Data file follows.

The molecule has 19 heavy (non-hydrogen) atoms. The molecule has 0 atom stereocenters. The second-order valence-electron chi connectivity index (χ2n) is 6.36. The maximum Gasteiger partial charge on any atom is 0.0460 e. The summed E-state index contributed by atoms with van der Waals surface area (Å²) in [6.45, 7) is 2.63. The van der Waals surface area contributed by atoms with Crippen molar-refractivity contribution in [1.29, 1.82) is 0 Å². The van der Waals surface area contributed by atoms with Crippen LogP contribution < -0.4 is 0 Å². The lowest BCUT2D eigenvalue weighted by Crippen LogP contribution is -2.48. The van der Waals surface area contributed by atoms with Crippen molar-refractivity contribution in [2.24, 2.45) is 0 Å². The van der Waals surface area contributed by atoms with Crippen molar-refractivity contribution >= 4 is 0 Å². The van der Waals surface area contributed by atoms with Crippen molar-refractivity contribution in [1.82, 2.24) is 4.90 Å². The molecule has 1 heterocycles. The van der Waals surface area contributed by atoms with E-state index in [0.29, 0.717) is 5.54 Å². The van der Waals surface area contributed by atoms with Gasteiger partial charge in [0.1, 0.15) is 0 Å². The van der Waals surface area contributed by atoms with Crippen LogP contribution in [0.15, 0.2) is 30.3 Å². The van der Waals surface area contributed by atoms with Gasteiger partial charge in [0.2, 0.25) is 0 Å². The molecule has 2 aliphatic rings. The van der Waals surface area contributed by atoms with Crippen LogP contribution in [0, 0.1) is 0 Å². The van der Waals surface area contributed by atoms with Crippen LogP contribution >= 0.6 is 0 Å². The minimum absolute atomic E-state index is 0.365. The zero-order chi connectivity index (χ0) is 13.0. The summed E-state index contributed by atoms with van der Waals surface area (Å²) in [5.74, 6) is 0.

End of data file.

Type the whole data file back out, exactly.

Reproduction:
The molecule has 19 heavy (non-hydrogen) atoms. The molecule has 0 atom stereocenters. The second-order valence-electron chi connectivity index (χ2n) is 6.36. The maximum Gasteiger partial charge on any atom is 0.0460 e. The summed E-state index contributed by atoms with van der Waals surface area (Å²) in [6.45, 7) is 2.63. The van der Waals surface area contributed by atoms with Crippen molar-refractivity contribution in [1.29, 1.82) is 0 Å². The van der Waals surface area contributed by atoms with Crippen LogP contribution < -0.4 is 0 Å². The lowest BCUT2D eigenvalue weighted by Crippen LogP contribution is -2.48. The van der Waals surface area contributed by atoms with Crippen molar-refractivity contribution in [2.24, 2.45) is 0 Å². The van der Waals surface area contributed by atoms with Crippen molar-refractivity contribution >= 4 is 0 Å². The van der Waals surface area contributed by atoms with Crippen molar-refractivity contribution in [1.82, 2.24) is 4.90 Å². The molecule has 1 heterocycles. The van der Waals surface area contributed by atoms with E-state index in [0.29, 0.717) is 5.54 Å². The van der Waals surface area contributed by atoms with Gasteiger partial charge in [0.1, 0.15) is 0 Å². The van der Waals surface area contributed by atoms with Crippen LogP contribution in [0.15, 0.2) is 30.3 Å². The van der Waals surface area contributed by atoms with Gasteiger partial charge in [0.2, 0.25) is 0 Å². The molecule has 2 aliphatic rings. The van der Waals surface area contributed by atoms with Crippen LogP contribution in [0, 0.1) is 0 Å². The van der Waals surface area contributed by atoms with Crippen LogP contribution >= 0.6 is 0 Å². The minimum absolute atomic E-state index is 0.365. The zero-order chi connectivity index (χ0) is 13.0. The summed E-state index contributed by atoms with van der Waals surface area (Å²) in [5.74, 6) is 0.